Geography, like Archaeology, is a highly interdisciplinary subject. Both are a mixing pot of ideas and methods that have been gathered together to create a perspective from which we can frame questions that we have about the way the world is, and was. Both also tend to involve a lot of field trips for research.

It is, however, the differences between the two that tend to create the most hilarity in my life…

Childe
Gordon Childe portrait: source The National Library of Australia, taken in 1930’s copyright expired
Sometimes it can be simple things such as mishearing a comment; ‘Golden Child?’, reads one of my sticky notes from an early week in Cambridge. A conversation had moved towards Neolithic Orkney when this “Golden Child” was first briefly mentioned. Fascinating, I thought, I must look this up later to see what it looks like. It turns out that the “Golden Child” was a fully grown man, and actually a famous archaeologist called Gordon Childe.

At other times, the problems I have are with trying to explain what it is I even do. Several times saying I am an archaeologist has resulted in my being introduced to all the architects in the room. Apparently this is a frequent problem for archaeologists (n.b. we prefer the really old buildings).

In the coming weeks, the TwoRains team shall be heading out to India for field work. Not only will it be my first archaeological dig, it will be also be my first time out of Europe! Having learnt to ask perhaps silly questions now to prevent embarrassment later, I will share with you some of what I have learnt when preparing for my trip:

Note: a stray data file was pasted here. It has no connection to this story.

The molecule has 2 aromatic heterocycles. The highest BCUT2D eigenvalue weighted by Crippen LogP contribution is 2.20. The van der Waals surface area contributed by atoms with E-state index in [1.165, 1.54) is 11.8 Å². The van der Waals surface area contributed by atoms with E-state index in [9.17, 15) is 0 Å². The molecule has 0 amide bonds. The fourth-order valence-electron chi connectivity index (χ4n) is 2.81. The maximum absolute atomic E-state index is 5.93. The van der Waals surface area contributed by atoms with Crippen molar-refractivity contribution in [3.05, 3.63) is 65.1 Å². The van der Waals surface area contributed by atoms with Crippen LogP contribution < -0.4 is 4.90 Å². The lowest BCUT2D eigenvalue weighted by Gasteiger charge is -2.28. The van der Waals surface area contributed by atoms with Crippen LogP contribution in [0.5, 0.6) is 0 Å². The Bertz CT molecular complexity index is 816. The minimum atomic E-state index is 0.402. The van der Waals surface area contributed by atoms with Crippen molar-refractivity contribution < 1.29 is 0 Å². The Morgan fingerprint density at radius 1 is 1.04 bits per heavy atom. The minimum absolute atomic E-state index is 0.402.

1)   TV Programmes and movies tend to ignore the important, but maybe cinematically less interesting, aspect of applying for permissions to carry out fieldwork. Swooping in and just taking samples or items is effectively archaeological looting and results in being discredited and banned from research. So, sorry Hollywood, but you have got this one very wrong.

2)   Archaeologists often have a favorite trowel, and apparently the best ones are made by a company called WHS. Importantly, this is not the same company as the British high street stationers, who do not sell trowels.

3)   Hats are not optional. Indiana Jones was apparently onto something with that fedora…

4)   Archaeologists delight in telling stories of the exotic animals that they have met in trenches. Mainly these seem to be spiders, scorpions and snakes.

5)   There will be mud (or at least sandy clay!).

6)   Archaeologists seem to be one of the most well vaccinated groups of individuals you could meet. Frequent, and sometimes unexpected trips abroad to exotic locations, as well as large amounts of mud (see point 5) mean they are pretty much vaccinated against everything.

7)   You can never wear enough sunscreen. Having recently caught the sun on a cloudy day in London I been advised to pack factor 50.

So what sort of fieldwork does a geoarcheaologist do?

In short we collect information about physical processes that affect archaeological sites through time.

In India I will be collecting information about past water flow around ancient settlement sites that are being investigated by the project by looking at how the sequence of sediment layers have been deposited, and collecting samples to bring back to Cambridge for further analysis. This will provide an environmental context for the archaeological sites so that we can understand why humans were living where they were, and how they were affecting the landscape in which they lived.